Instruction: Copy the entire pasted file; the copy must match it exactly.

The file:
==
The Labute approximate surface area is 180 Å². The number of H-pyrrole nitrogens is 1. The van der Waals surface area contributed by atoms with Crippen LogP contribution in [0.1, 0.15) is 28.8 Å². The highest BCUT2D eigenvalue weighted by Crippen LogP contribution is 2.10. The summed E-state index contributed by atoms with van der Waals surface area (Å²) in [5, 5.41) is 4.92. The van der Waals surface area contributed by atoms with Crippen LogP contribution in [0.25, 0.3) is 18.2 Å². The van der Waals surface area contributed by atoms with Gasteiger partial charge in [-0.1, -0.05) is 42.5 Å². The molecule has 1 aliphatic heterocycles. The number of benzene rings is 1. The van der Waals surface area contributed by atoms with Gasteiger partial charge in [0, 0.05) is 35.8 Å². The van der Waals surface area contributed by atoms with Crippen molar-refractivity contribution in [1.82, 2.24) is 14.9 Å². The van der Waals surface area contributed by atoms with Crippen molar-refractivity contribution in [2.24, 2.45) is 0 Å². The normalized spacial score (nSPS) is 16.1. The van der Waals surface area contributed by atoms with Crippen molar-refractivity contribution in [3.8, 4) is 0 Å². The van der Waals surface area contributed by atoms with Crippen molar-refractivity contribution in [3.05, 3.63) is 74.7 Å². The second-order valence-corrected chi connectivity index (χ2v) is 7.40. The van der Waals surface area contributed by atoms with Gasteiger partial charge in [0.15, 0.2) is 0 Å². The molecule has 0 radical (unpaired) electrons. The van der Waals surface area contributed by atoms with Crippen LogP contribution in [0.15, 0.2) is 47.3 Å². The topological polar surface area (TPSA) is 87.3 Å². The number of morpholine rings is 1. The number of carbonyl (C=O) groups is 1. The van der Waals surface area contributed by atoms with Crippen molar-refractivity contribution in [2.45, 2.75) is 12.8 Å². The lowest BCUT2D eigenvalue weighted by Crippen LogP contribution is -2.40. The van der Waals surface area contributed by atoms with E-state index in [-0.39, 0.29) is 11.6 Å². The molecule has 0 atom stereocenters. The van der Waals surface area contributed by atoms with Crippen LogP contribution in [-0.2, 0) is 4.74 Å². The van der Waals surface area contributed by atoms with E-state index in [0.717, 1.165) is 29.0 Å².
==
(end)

The Labute approximate surface area is 180 Å². The number of H-pyrrole nitrogens is 1. The van der Waals surface area contributed by atoms with Crippen LogP contribution in [0.1, 0.15) is 28.8 Å². The highest BCUT2D eigenvalue weighted by Crippen LogP contribution is 2.10. The summed E-state index contributed by atoms with van der Waals surface area (Å²) in [5, 5.41) is 4.92. The van der Waals surface area contributed by atoms with Crippen LogP contribution in [0.25, 0.3) is 18.2 Å². The van der Waals surface area contributed by atoms with Gasteiger partial charge in [-0.1, -0.05) is 42.5 Å². The molecule has 1 aliphatic heterocycles. The number of benzene rings is 1. The van der Waals surface area contributed by atoms with Gasteiger partial charge in [0, 0.05) is 35.8 Å². The van der Waals surface area contributed by atoms with Crippen molar-refractivity contribution in [1.82, 2.24) is 14.9 Å². The van der Waals surface area contributed by atoms with Crippen molar-refractivity contribution in [2.24, 2.45) is 0 Å². The normalized spacial score (nSPS) is 16.1. The van der Waals surface area contributed by atoms with Crippen molar-refractivity contribution in [3.8, 4) is 0 Å². The van der Waals surface area contributed by atoms with Crippen molar-refractivity contribution in [3.05, 3.63) is 74.7 Å². The second-order valence-corrected chi connectivity index (χ2v) is 7.40. The van der Waals surface area contributed by atoms with Gasteiger partial charge in [0.15, 0.2) is 0 Å². The molecule has 0 radical (unpaired) electrons. The van der Waals surface area contributed by atoms with Crippen LogP contribution in [0.15, 0.2) is 47.3 Å². The topological polar surface area (TPSA) is 87.3 Å². The number of morpholine rings is 1. The number of carbonyl (C=O) groups is 1. The van der Waals surface area contributed by atoms with Crippen molar-refractivity contribution in [2.45, 2.75) is 12.8 Å². The lowest BCUT2D eigenvalue weighted by Crippen LogP contribution is -2.40. The van der Waals surface area contributed by atoms with E-state index in [-0.39, 0.29) is 11.6 Å². The molecule has 0 atom stereocenters. The van der Waals surface area contributed by atoms with Crippen LogP contribution in [-0.2, 0) is 4.74 Å². The van der Waals surface area contributed by atoms with E-state index in [0.717, 1.165) is 29.0 Å².